Deputy Election Commissioner Sandy Gritz has informed me that the selection of vendor for new voting equipment in Sedgwick County has not yet been made. Now is the time to provide input on this issue. If you want to have influence over this decision, let Ms. Lehman and our Sedgwick County Commissioners know that you support the purchase of the Henry Adkins system. Just dropping them a quick email informs them about what is most important to their constituents in selecting a new system. I would also recommend asking them to look into how the costs of these electronic systems compare with the cost of doing a full handcount of all ballots.

The next step is contacting our county commissioners here in Sedgwick County and letting them know your preferences in voting equipment. Open source software and a physical paper ballot for every vote – are minimal requirements to be able to conduct an audit of the system. It doesn’t guarantee the machines can’t or won’t ever by rigged. It’s the minimum system requirement for being able to detect tampering if and when it occurs.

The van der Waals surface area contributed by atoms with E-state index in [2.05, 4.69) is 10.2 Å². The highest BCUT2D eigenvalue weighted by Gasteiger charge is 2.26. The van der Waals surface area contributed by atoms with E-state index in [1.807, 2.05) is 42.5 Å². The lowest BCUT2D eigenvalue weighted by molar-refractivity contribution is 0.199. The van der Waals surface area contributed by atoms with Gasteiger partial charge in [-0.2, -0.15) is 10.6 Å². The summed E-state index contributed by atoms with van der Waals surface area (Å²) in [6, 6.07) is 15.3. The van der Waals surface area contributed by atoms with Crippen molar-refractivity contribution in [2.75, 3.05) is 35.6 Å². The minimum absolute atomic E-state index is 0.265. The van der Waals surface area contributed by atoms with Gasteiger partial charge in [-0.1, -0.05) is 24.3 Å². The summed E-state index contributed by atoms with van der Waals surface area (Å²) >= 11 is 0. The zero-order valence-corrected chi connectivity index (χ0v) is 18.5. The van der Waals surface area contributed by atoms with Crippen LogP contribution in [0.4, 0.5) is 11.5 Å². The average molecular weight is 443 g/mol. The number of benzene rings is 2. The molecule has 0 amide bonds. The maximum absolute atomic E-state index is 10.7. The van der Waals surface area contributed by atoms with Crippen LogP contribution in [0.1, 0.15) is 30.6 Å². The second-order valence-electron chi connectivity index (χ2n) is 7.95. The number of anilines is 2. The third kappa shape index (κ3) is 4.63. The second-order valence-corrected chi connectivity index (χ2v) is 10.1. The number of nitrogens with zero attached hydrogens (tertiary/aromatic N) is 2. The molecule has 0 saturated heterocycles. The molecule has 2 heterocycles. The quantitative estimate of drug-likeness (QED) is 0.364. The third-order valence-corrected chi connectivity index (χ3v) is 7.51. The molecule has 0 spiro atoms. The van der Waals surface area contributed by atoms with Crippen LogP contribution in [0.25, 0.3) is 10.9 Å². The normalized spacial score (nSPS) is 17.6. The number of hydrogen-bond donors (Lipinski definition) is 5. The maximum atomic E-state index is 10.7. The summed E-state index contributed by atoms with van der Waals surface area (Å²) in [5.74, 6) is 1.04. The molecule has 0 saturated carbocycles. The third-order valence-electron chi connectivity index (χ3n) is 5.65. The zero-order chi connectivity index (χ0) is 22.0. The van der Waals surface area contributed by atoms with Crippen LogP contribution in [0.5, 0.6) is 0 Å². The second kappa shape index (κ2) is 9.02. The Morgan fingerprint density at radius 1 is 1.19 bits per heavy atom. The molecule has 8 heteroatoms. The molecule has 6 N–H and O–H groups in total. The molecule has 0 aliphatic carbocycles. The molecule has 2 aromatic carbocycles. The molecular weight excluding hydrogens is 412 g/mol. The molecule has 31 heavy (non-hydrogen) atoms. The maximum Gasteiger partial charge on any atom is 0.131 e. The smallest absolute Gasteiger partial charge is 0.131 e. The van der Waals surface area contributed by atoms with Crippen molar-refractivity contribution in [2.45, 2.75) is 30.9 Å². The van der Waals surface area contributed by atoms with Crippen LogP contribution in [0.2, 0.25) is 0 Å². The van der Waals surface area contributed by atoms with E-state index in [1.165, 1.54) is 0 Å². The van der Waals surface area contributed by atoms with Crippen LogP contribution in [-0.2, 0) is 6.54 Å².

I want to emphasize that either proposed system would be a major improvement over our current equipment. I only wish Ms. Lehman was willing to acquire the equipment and train her staff for the 2016 elections. I can also understand her desire to stick with a system that she knows how to manage and use smaller elections to work out the kinks (there are always kinks!) in implementing a new system. Just remember to ask for a paper ballot when you vote! It’s your right and voting on a paper ballot is the only way to know that your vote can be counted later by a human being.

I’ve written a detailed description of my impressions of the two vendors and the equipment demonstrated, but I’ll put up a quick summary before I delve into the details.

Summary